New evidence is expected to be filed any day now in a lawsuit filed in January by former Morgan Stanley IT manager Arthur Riel. The messy suit has cast Morgan Stanley in an unflattering light, and is considered a prime example of why Wall Street is in urgent need of overhauling it's Email management practices.
A saga of inappropriate, incompetent, and potentially illegal conduct continues to unfold at Morgan Stanley, with the company's own E-mail trail at the center of it all.
A former IT manager with Morgan Stanley, Arthur Riel, filed suit in January, claiming he was wrongfully dismissed in September after flagging E-mail that raised serious questions about the firm's business practices. In the letter of dismissal, Morgan Stanley accused Riel of being "engaged in a deliberate, extensive, and surreptitious review of other employees' E-mails." Riel had been responsible for creating a database of archived E-mail at Morgan Stanley, giving him access to years of electronic correspondence.
New evidence in the case is expected to be filed any day, adding to what's already an unflattering picture of Morgan Stanley. Among the accusations in the January suit, which have been fodder for the New York Post, are that CTO Guy Chiarello used his position of influence to request personal favors from technology vendors and to attract investment banking business. A Morgan Stanley spokesman says the allegations are baseless.
Allegations of misplaced and lost tapes
Photo by Sacha Lecca
Riel, who joined Morgan Stanley in 2000, maintains he came across the correspondence when testing new search functions he created for Morgan Stanley's E-mail archive using tools from Galeon Software. Those tools became necessary after the Securities and Exchange Commission in 2002 found that Morgan Stanley wasn't fully compliant with regulations that require companies to retain and have access to corporate E-mail.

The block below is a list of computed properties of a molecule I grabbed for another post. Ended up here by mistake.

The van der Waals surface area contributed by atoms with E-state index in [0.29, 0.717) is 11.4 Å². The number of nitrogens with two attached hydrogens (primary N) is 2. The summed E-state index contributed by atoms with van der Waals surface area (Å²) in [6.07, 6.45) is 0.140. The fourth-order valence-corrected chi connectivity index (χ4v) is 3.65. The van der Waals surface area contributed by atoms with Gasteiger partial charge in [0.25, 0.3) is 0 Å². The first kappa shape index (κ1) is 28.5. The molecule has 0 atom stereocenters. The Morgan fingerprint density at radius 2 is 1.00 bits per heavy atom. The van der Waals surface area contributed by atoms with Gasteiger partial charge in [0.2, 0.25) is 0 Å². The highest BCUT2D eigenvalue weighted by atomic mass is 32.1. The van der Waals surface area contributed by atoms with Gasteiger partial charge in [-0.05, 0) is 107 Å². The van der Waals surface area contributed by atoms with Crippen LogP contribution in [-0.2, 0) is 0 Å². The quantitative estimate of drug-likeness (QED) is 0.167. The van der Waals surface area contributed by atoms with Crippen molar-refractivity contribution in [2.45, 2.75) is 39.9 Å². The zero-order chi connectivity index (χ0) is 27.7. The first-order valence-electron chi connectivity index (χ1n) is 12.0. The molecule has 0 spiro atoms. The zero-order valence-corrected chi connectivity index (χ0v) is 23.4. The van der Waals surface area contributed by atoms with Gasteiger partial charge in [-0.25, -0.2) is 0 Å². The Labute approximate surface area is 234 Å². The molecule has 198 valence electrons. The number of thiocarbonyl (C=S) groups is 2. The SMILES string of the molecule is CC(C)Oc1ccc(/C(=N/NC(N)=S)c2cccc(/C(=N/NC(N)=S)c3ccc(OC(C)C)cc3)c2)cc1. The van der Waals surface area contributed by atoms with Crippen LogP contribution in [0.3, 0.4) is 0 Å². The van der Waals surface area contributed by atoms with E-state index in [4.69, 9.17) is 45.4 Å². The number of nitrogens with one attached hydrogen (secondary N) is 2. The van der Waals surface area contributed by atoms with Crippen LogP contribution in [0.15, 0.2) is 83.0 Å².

Then there was a Florida case centered on allegations by businessman Ron Perelman that Morgan Stanley made false statements about Sunbeam, which the investment bank was representing in a deal to acquire a company controlled by Perelman. Perelman's attorneys accused Morgan Stanley of deliberately losing track of E-mail that could help Perelman's case.
Riel was involved in that mess. He reportedly signed a court document certifying that Morgan Stanley had turned over all relevant E-mail to Perelman's lawyers, when in fact it hadn't done so. Riel couldn't be reached for comment. Riel maintains in the suit that Morgan Stanley used trumped-up allegations of a conflict of interest with Galeon Software to hasten his departure. Notably, Riel's current employer, Lighthouse Global Technologies, shares addresses in Stamford, Conn., and Madrid, Spain, with Galeon.
The need for discipline in E-mail management has become acute on Wall Street, says Symantec senior VP Jeremy Burton. E-mail management is Symantec's hottest business, growing more than 50% annually on about $300 million in revenue, and 60% of Symantec's archiving business is discovery related. "The worst time to start looking for information is when the lawsuit comes through the door," Burton says. The SEC requires financial companies to retain E-mail for several years and randomly sample messages for evidence of illegal activity.
Riel's January complaint describes Morgan Stanley's E-mail archiving system as "an unwieldy system of backup tapes," and it claims E-mails moved into trash folders weren't captured during weekly backup. "Tapes were routinely misplaced or lost," according to the complaint.
The suit contends that Morgan Stanley executives were aware of the system's limitations and exploited them to flout court orders and regulators' requests for E-mail. As of 2003, the suit charges, Morgan Stanley was routinely overwriting data on 20% of its backup tapes, despite SEC orders requiring it to cease and desist from such behavior. In January 2005, the SEC hit Morgan Stanley with a "Wells Notice" seeking $10 million in penalties for failure to comply with its orders. In December, Morgan Stanley offered to pay $15 million to settle the expanded complaint, but the SEC hasn't accepted. The Morgan Stanley spokesman declined to discuss the company's E-mail system, citing ongoing litigation.
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